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Dr. Yelena George speaks about Anesthesia

Dr. Yelena George speaks about Anesthesia

Anesthesiology is the medical specialty dedicated to the relief of pain and care of patients before, during and after surgery. Dr. Yelena George, anesthesiologist at St. Maarten Medical Center leads her team with 14 years of education and more than 20 years of experience.

 

In Europe, the nickname for anesthesiologists are ‘angels’ because they hover over the patients while they are in surgery, ensuring that they are doing well. “I can understand why they call us angels, as my role is to be my patients’ health advocate; to diagnose and treat complications that may arise during anesthesia. Many persons are nervous about anesthesia but I am there to help ease their worries and to take care of them during their surgery,” says Dr. George.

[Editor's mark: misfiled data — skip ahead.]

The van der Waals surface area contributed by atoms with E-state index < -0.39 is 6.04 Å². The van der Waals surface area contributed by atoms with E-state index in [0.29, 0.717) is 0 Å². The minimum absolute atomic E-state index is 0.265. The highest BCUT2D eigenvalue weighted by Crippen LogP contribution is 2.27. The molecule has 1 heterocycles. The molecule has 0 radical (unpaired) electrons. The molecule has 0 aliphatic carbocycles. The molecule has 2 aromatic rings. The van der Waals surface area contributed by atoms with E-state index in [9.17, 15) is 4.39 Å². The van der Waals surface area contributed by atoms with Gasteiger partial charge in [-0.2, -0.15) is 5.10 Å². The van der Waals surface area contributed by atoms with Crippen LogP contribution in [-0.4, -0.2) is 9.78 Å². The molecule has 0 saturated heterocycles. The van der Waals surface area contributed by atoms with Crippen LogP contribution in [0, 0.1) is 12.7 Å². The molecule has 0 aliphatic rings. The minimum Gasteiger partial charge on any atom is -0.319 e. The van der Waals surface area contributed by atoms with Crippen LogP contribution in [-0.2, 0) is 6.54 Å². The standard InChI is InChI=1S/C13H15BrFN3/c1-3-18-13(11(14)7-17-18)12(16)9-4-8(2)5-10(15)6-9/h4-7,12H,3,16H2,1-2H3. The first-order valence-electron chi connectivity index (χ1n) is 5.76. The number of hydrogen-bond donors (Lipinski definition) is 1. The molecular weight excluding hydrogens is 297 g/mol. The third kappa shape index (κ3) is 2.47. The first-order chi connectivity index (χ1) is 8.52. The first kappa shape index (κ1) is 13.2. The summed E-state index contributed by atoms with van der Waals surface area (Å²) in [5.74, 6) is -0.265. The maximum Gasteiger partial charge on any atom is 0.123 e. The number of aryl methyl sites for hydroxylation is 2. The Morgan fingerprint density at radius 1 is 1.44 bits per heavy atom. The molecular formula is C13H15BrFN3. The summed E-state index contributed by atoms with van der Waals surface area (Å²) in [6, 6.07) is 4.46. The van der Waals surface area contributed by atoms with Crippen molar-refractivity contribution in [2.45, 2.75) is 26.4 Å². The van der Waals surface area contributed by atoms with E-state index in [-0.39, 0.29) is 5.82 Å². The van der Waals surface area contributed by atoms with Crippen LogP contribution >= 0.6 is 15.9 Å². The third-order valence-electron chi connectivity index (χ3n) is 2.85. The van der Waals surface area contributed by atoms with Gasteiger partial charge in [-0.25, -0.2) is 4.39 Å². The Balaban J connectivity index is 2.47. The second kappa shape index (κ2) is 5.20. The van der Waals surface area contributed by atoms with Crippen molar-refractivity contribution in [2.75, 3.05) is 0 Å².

How do you care for the patients before, during and after surgery?

Before any patient undergoes surgery, a visit at the Policlinic with the anesthesiologist is required. I answer questions and concerns that my patient may have. One of the first questions is usually something along the line of ‘Really, I need to see a doctor to put me to sleep?’ Meeting with the anesthesiologist prior to surgery is important because we have to review test results and asks questions about the patient’s health. We discuss and recommend anesthesia options and the patient has the right to choose. In some cases, we would give an advice to postpone surgery until the patient is in better health.

During surgery, we control pain and continuously monitor body functions. We do this with anesthesia medication and equipment.